The origin and purpose of Sweetest Day are actually quite interesting. Herbert Birch Kingston is the man responsible for starting the holiday. Kingston was an employee of a candy company and philanthropist. It all began when he and several other candy confectioners took the effort to distribute 20,000 boxes of candy to newsboys, orphans, the elderly, shut-ins and other forgotten people of the local area. Kingston believed that people in that time needed something to make them feel a little sweeter, and who better to give to than the people who had nothing? The holiday did not become popular until these efforts were recognized elsewhere and the word spread.
Later, in the 1940’s, a similar occurrence of philanthropy occurred in New York and several charities and orphanages were donated thousands of boxes of candy. At this time the holiday was proclaimed to occur on the third Saturday of every October. Not until the 60’s did Hallmark begin making greeting cards for Sweetest Day, thus, voiding the term “Hallmark Holiday”.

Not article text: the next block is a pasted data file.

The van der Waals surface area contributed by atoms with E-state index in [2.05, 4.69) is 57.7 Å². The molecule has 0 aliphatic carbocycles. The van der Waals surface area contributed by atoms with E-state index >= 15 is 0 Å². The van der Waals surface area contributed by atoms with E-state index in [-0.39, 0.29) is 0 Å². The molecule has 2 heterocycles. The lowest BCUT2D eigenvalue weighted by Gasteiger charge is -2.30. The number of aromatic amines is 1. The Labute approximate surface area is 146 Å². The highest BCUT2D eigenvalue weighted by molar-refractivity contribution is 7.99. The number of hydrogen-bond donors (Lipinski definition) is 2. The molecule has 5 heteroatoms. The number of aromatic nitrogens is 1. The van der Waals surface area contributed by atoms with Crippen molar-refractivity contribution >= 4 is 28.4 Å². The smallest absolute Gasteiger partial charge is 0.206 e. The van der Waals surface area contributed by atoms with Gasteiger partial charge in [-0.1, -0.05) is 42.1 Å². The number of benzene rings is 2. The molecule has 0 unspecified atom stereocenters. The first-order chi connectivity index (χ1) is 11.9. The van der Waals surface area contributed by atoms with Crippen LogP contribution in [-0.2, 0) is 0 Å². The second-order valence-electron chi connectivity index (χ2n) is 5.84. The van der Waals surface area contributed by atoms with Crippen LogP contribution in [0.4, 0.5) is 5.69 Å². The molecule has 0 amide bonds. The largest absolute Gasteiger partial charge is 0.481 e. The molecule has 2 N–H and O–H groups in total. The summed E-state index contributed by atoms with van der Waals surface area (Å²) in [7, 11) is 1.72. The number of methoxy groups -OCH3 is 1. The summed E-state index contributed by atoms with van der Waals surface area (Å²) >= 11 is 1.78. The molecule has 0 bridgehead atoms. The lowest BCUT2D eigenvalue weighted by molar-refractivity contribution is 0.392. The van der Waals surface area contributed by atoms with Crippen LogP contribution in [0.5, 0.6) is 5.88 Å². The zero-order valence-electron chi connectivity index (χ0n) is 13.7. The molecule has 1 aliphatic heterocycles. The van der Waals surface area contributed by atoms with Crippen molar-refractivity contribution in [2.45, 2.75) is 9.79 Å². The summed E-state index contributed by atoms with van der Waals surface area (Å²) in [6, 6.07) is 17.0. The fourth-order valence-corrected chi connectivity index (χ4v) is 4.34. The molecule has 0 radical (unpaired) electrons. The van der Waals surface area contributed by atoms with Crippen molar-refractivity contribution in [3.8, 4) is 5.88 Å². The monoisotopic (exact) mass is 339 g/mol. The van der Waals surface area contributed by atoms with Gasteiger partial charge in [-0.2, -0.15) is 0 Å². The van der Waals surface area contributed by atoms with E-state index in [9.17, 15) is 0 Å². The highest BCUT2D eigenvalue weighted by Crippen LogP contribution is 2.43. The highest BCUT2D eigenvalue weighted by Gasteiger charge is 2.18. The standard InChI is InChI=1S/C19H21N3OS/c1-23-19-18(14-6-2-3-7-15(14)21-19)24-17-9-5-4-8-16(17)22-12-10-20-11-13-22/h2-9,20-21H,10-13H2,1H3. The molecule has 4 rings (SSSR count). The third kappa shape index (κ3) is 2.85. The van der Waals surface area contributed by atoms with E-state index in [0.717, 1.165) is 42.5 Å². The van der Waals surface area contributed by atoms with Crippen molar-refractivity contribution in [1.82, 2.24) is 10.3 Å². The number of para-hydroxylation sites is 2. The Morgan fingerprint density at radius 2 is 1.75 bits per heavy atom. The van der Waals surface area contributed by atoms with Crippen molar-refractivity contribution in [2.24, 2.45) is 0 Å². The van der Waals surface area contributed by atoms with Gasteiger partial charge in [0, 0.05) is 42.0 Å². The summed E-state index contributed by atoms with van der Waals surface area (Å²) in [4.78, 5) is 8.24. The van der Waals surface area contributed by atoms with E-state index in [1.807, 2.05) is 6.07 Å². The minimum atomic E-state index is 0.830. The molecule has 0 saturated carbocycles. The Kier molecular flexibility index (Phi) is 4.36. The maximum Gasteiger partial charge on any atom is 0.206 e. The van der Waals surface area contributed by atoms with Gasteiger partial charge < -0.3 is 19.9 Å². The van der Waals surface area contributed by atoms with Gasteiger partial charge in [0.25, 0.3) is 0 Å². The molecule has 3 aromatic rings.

Today, as previously mentioned, the holiday is celebrated in a romantic sense. It is viewed as another holiday for people to “woo” the one that they are after. However, we want to encourage you to celebrate Sweetest Day in its origin as well. We hope that this year you spread some happiness to the less fortunate or someone in your life that you know works really hard and never gets recognition for it! Friends, family, neighbors, co-workers, the janitor at your school, a teacher, or any number of other people would certainly appreciate a small token of your care and appreciation. (It would not hurt to take a box of chocolate home to your husband, wife, boyfriend or girlfriend either!) As a chocolate company who donates to several charities over the course of the year, we would love to see our customers pay it forward as well.
Enjoy the holiday and spread the word about what the Sweetest Day of the year really entails. We hope to see you in our stores soon to find that perfect gift for someone special. Thanks for visiting us here on the blog!
This information was found from Sweetest Day Born in Ohio from the Mount Vernon News and Sweetest Day – National Holiday Founded in Cleveland By Sandy Mitchell